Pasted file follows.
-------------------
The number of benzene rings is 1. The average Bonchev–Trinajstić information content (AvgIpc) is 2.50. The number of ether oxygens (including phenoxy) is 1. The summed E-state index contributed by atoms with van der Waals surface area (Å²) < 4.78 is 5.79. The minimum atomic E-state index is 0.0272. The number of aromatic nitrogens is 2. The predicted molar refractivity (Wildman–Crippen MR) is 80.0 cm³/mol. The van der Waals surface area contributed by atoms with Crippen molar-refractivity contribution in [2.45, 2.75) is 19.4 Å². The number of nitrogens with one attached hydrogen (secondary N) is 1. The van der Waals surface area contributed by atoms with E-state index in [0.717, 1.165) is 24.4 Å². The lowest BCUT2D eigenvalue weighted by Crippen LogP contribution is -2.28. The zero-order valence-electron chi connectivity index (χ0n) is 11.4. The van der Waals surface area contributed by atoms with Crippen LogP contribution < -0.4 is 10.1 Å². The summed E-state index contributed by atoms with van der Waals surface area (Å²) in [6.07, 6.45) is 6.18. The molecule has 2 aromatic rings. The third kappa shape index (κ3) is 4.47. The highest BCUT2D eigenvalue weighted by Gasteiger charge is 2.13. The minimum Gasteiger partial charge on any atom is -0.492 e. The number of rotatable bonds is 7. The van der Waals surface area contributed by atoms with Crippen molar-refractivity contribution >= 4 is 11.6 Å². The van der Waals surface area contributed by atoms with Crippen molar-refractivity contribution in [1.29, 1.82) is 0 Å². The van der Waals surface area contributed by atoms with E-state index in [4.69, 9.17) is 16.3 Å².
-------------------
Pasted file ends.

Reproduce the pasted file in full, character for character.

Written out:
The number of benzene rings is 1. The average Bonchev–Trinajstić information content (AvgIpc) is 2.50. The number of ether oxygens (including phenoxy) is 1. The summed E-state index contributed by atoms with van der Waals surface area (Å²) < 4.78 is 5.79. The minimum atomic E-state index is 0.0272. The number of aromatic nitrogens is 2. The predicted molar refractivity (Wildman–Crippen MR) is 80.0 cm³/mol. The van der Waals surface area contributed by atoms with Crippen molar-refractivity contribution in [2.45, 2.75) is 19.4 Å². The number of nitrogens with one attached hydrogen (secondary N) is 1. The van der Waals surface area contributed by atoms with E-state index in [0.717, 1.165) is 24.4 Å². The lowest BCUT2D eigenvalue weighted by Crippen LogP contribution is -2.28. The zero-order valence-electron chi connectivity index (χ0n) is 11.4. The van der Waals surface area contributed by atoms with Crippen LogP contribution < -0.4 is 10.1 Å². The summed E-state index contributed by atoms with van der Waals surface area (Å²) in [6.07, 6.45) is 6.18. The molecule has 2 aromatic rings. The third kappa shape index (κ3) is 4.47. The highest BCUT2D eigenvalue weighted by Gasteiger charge is 2.13. The minimum Gasteiger partial charge on any atom is -0.492 e. The number of rotatable bonds is 7. The van der Waals surface area contributed by atoms with Crippen molar-refractivity contribution >= 4 is 11.6 Å². The van der Waals surface area contributed by atoms with Crippen molar-refractivity contribution in [1.29, 1.82) is 0 Å². The van der Waals surface area contributed by atoms with E-state index in [4.69, 9.17) is 16.3 Å².